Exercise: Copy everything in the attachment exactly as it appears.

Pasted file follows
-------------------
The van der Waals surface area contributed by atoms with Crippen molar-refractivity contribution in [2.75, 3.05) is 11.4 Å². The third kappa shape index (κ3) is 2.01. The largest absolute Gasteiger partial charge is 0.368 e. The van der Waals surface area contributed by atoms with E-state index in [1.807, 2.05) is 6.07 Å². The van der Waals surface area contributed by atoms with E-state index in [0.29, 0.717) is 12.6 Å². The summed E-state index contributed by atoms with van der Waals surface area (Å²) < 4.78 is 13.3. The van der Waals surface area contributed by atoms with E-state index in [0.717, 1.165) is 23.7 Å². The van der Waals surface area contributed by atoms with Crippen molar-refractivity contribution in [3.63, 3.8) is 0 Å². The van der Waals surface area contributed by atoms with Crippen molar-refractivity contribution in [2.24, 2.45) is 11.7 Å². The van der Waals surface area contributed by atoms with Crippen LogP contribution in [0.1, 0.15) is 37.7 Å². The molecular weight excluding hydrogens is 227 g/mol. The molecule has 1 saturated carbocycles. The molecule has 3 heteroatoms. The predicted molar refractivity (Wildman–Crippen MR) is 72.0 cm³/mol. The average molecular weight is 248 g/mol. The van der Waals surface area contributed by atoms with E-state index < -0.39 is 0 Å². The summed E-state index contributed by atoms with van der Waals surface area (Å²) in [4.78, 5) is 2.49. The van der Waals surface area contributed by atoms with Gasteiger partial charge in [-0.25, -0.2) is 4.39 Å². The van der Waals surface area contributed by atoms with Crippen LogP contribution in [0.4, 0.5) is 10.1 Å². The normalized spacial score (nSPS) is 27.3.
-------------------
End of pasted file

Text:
The van der Waals surface area contributed by atoms with Crippen molar-refractivity contribution in [2.75, 3.05) is 11.4 Å². The third kappa shape index (κ3) is 2.01. The largest absolute Gasteiger partial charge is 0.368 e. The van der Waals surface area contributed by atoms with E-state index in [1.807, 2.05) is 6.07 Å². The van der Waals surface area contributed by atoms with E-state index in [0.29, 0.717) is 12.6 Å². The summed E-state index contributed by atoms with van der Waals surface area (Å²) < 4.78 is 13.3. The van der Waals surface area contributed by atoms with E-state index in [0.717, 1.165) is 23.7 Å². The van der Waals surface area contributed by atoms with Crippen molar-refractivity contribution in [3.63, 3.8) is 0 Å². The van der Waals surface area contributed by atoms with Crippen molar-refractivity contribution in [2.24, 2.45) is 11.7 Å². The van der Waals surface area contributed by atoms with Crippen LogP contribution in [0.1, 0.15) is 37.7 Å². The molecular weight excluding hydrogens is 227 g/mol. The molecule has 1 saturated carbocycles. The molecule has 3 heteroatoms. The predicted molar refractivity (Wildman–Crippen MR) is 72.0 cm³/mol. The average molecular weight is 248 g/mol. The van der Waals surface area contributed by atoms with E-state index < -0.39 is 0 Å². The summed E-state index contributed by atoms with van der Waals surface area (Å²) in [4.78, 5) is 2.49. The van der Waals surface area contributed by atoms with Gasteiger partial charge in [-0.25, -0.2) is 4.39 Å². The van der Waals surface area contributed by atoms with Crippen LogP contribution in [0.4, 0.5) is 10.1 Å². The normalized spacial score (nSPS) is 27.3.